Updated: Dec 20, 2020
Phoebe Agar, who is now in the Year 13 at Rugby School, gives an insiders perspective on the ups and downs of changing schools for 6th form.
Although my first year at Rugby School was cut short by the COVID-19 pandemic, my first two terms reached far beyond any expectations I could have imagined before I started. Coming from an all-girls day school to a mixed boarding school, 2 hours from home, was a big adjustment but a challenge I was excited to tackle. Suddenly everything was unfamiliar, from the campus to your new bedroom, new teachers and getting to know a new peer group both within the house and externally.
The first week was one of excitement and curiosity, working out my way around the campus and how to get to lessons; learning who was in which year group; figuring out the ‘Rugby Lingo’ and the general dos and don’ts, often learnt the hard way! For example, always give the Levée (prefects) the right of way; never carry a pencil case around but keep pens in your blazer pocket; feel free to wear pyjamas under your floor length skirt and always belt the hymns out in chapel- especially the school song the Floreat!
The first few weeks were exhilarating! The co-ed environment was a refreshing change and it was stimulating to have the different dynamic that the boys added with their ‘Banta’.The pupils who had been there since Year 9 were very welcoming to the new sixth formers. They persuaded us to sign up for Societies ranging from Scottish Dancing to Translation Club, Jazz Band or extra Hockey. All my fears about settling in being difficult vanished with the warmth of the pupils and understanding of teachers.
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Being away from home with newfound independence, with no parents watching your every move was thrilling. Although there were a few late nights for essay deadlines, time management skills were quickly learnt. However, after the first exeat (3 weeks into term) I found the initial busyness and novelty had died down. With less interest in the ‘new girls’ and with solid friendships yet to form, I began to feel a bit out of my depth and lonely. The next three weeks were tough, with the first wave of homesickness as I missed my old friends and the sense of belonging. With hindsight, I realise that I had been naïve to think that the familiarity I had after seven years in my old school would be acquired within a matter of weeks at Rugby. I decided to take the pressure off myself, by remembering that it will not all go according to plan in the first half of term. It was more important to take each day as it comes and make the most of all the opportunities presented, especially as I only had 2 years to get the most out of Rugby.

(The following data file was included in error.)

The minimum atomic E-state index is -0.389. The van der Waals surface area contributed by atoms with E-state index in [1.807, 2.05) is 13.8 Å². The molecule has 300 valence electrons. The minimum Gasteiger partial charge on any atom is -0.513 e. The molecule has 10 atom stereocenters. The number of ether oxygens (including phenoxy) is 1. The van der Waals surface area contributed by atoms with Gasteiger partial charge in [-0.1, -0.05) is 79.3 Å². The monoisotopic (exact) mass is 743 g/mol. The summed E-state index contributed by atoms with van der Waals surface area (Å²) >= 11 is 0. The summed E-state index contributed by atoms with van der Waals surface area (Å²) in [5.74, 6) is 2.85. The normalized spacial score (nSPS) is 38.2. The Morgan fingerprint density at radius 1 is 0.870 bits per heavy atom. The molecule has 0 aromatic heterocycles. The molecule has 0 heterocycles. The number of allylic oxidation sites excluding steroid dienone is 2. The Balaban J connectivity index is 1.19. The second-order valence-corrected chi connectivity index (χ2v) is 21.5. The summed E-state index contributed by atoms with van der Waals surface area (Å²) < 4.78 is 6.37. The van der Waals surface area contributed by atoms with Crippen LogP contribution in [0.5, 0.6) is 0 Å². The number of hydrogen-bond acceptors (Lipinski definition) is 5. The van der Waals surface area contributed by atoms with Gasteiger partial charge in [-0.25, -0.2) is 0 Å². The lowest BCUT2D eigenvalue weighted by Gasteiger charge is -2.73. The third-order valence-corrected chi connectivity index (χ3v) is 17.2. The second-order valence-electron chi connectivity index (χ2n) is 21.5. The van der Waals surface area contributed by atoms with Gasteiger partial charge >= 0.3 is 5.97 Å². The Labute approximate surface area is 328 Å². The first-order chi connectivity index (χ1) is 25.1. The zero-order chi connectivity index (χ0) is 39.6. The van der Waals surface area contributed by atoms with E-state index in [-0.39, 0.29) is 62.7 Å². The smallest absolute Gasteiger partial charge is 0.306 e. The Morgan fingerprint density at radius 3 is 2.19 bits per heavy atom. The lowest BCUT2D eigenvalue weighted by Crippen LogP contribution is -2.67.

So, I did just that. I began to enjoy my experience with the wealth of friends I began to make by saying ‘Yes!’ to everything. With time, friendships solidified and the campus became like a second home - my patience paid off, I felt settled and like I belonged and as my confidence grew I branched out and tried new things that took me way out of my comfort zone.
The time flew by and then lockdown was announced……. I was devastated to learn that my short time at Rugby was going to be reduced even further by having to learn remotely. However, I made the most of the extra opportunities and was rewarded with the role of Pastoral Levée going into my final year.
Moving for sixth form was the best decision I made and a crucial leap on the path of life. I have learnt so much about myself and will be forever grateful for the numerous opportunities Rugby has presented for me in such a nurturing and supporting environment.
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